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Setting your Property Up for Success: How to Properly Screen Tenants

Screening is the first step in determining whether or not a prospective tenant is a good fit for your rental property. Implementing effective and thorough screening practices can minimize future risks and help ensure the success and profitability of your investment.

1. Set minimum standards and requirements 

If the rental application is pre-screening, then consider the rental posting to be pre-pre-screening. When listing your property for rent, alongside the detailed description of the home and neighborhood, you should also include minimum standards and expectations. This can include objections to smoking, or pets, or ensuring that the tenant has at least six months of income verification or the first and last month’s rent, etc. These pre-stated requirements will save you time and resources in sorting through a ton of applications that may or may not meet the standards.

2. Require Completed rental application

A comprehensive rental application can act as a pre-screening tool to further determine who is suitable to rent your property. Every application should require key pieces of information that allow the landlord to further assess the prospective tenant, including:

  • Personal contact information
    • First and last name, phone number, email, and current address
  • Employment history
  • Proof of Income
  • Rental History
  • References
    • past landlord and employer
  • Consent for credit and background check
  • Any necessary additional information
    • Pets, vehicles, property accessibility, etc.

3. Credit check, background check, rental history check

Having a credit report is an important resource that provides information on the tenant’s financial standing to ensure that they can be trusted to not only pay rent but also pay rent on time. Background checks are an essential step in determining whether or not the tenant is a good fit based on criminal history. You never want to place your property or neighbors at risk by skipping this step. Of course, when reviewing criminal records, some are less severe than others and should hold no bearing on their ability to be a responsible and reliable tenant, so always review on a case-by-case basis so that everyone is given a fair chance. A rental history check will give you insight as to whether they have faced prior eviction, left the home damaged, or were consistently late on rent. Negative feedback on any of these can be an indicator that the tenant is not the right fit, so research thoroughly with the help of an online screening service or a trusted property management company.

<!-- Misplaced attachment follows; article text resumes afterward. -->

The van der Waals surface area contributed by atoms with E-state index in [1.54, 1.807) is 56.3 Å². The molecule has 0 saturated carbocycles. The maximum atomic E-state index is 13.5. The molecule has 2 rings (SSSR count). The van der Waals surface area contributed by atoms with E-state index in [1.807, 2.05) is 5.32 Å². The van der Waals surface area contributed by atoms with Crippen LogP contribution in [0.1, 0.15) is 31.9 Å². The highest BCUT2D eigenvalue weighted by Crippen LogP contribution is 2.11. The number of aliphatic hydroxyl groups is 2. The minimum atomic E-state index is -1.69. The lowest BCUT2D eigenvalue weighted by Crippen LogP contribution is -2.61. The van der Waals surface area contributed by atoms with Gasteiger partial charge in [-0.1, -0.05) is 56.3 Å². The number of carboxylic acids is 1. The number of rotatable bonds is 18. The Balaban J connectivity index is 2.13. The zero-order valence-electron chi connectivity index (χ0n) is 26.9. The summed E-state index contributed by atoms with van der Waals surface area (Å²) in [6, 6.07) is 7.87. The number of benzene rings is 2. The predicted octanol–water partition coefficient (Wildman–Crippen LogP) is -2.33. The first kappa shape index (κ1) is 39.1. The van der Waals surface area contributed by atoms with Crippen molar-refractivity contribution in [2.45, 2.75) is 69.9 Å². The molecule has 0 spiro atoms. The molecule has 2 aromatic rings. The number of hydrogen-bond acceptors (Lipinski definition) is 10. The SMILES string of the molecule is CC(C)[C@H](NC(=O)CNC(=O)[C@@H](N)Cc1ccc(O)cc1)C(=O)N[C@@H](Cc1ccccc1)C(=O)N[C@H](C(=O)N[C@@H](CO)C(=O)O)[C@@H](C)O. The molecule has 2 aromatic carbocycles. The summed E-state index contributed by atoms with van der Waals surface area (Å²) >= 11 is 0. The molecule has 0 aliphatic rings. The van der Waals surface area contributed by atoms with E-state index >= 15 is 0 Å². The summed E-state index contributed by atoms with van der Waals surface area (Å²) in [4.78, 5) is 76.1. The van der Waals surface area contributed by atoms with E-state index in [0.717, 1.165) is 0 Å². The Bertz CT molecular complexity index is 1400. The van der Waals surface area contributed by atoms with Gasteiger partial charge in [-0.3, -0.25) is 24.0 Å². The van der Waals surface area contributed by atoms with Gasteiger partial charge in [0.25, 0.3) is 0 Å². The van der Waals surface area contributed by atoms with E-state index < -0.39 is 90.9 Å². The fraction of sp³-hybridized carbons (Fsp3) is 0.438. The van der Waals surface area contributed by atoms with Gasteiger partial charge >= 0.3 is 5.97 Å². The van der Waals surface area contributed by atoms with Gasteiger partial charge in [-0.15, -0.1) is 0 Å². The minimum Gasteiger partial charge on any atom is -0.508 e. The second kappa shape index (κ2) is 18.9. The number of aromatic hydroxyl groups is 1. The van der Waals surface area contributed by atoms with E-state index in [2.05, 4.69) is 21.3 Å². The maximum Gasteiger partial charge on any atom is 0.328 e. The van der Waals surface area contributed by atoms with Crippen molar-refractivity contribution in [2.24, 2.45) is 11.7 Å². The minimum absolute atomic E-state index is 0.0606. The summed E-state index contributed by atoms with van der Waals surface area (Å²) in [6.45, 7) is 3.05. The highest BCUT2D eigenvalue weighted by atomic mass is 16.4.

4. Speak with a Current Employer and Landlord

Speaking with the current employer and landlord can be a good way to gather information and ensure that the prospective tenant is reliable and responsible. These conversations can offer insight into how your relationship with this tenant may look like in the future. Have they received multiple noise complaints from neighbors? Do they pay rent on time? Do they take care of their current rental home? These are appropriate questions to ask in order to have peace of mind that you are selecting the right candidate.

5. Always Comply with Fair Housing Laws

It’s essential to have an understanding of the federal, state, and local fair housing laws and adhere to the guidelines set in The Fair Housing Act in order to avoid any discriminatory actions. This act ensures that all applicants are treated fairly and prohibits discrimination in housing regardless of:

  • Race
  • Color
  • Sex
  • Religion
  • Disability
  • Familial status
  • National origin

Your screening questions should be legal, objective, and consistent across all applications and interviews. Familiarize yourself with these laws and guidelines to ensure that all applicants are given the same opportunity.

Elly Johnson stands at the forefront of content research and online branding at Utopia Management. As the Content Marketing Manager, she delves deep into understanding local real estate and rental markets, fueled by her passion for travel and keen research skills. Elly is dedicated to empowering individuals with the knowledge they need to make informed decisions about where to reside. A proud alumna of the University of South Florida, located in the vibrant heart of Tampa Bay, she holds a Bachelor of Arts in Psychology. Her academic background and extensive travel experiences uniquely position her to provide insights that resonate with diverse audiences.

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